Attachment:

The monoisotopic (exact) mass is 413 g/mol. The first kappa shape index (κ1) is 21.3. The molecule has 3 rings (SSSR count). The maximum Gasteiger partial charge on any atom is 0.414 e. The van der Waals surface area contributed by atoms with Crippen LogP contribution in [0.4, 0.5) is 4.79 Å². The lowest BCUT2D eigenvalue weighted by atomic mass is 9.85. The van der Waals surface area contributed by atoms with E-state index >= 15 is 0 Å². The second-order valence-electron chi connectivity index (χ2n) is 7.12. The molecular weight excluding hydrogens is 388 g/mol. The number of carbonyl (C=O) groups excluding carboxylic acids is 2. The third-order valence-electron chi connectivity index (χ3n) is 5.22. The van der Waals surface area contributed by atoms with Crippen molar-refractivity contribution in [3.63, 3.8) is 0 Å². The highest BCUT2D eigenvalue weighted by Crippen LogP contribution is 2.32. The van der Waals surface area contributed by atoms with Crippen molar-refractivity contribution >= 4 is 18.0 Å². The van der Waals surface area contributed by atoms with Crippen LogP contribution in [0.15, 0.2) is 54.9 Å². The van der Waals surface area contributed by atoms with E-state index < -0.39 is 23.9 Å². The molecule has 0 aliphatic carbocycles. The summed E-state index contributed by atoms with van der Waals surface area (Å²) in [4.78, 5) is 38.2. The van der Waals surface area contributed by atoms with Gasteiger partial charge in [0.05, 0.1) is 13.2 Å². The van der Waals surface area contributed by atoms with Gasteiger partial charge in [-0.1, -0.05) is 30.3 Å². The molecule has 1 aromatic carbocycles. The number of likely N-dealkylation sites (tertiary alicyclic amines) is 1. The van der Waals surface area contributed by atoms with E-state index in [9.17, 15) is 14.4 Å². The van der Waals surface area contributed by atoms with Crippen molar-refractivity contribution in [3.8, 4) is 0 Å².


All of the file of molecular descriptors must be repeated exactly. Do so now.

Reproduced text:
The monoisotopic (exact) mass is 413 g/mol. The first kappa shape index (κ1) is 21.3. The molecule has 3 rings (SSSR count). The maximum Gasteiger partial charge on any atom is 0.414 e. The van der Waals surface area contributed by atoms with Crippen LogP contribution in [0.4, 0.5) is 4.79 Å². The lowest BCUT2D eigenvalue weighted by atomic mass is 9.85. The van der Waals surface area contributed by atoms with E-state index >= 15 is 0 Å². The second-order valence-electron chi connectivity index (χ2n) is 7.12. The molecular weight excluding hydrogens is 388 g/mol. The number of carbonyl (C=O) groups excluding carboxylic acids is 2. The third-order valence-electron chi connectivity index (χ3n) is 5.22. The van der Waals surface area contributed by atoms with Crippen molar-refractivity contribution in [3.63, 3.8) is 0 Å². The highest BCUT2D eigenvalue weighted by Crippen LogP contribution is 2.32. The van der Waals surface area contributed by atoms with Crippen molar-refractivity contribution >= 4 is 18.0 Å². The van der Waals surface area contributed by atoms with Crippen LogP contribution in [0.15, 0.2) is 54.9 Å². The van der Waals surface area contributed by atoms with E-state index < -0.39 is 23.9 Å². The molecule has 0 aliphatic carbocycles. The summed E-state index contributed by atoms with van der Waals surface area (Å²) in [4.78, 5) is 38.2. The van der Waals surface area contributed by atoms with Gasteiger partial charge in [0.05, 0.1) is 13.2 Å². The van der Waals surface area contributed by atoms with Gasteiger partial charge in [-0.1, -0.05) is 30.3 Å². The molecule has 1 aromatic carbocycles. The number of likely N-dealkylation sites (tertiary alicyclic amines) is 1. The van der Waals surface area contributed by atoms with E-state index in [9.17, 15) is 14.4 Å². The van der Waals surface area contributed by atoms with Crippen molar-refractivity contribution in [3.8, 4) is 0 Å².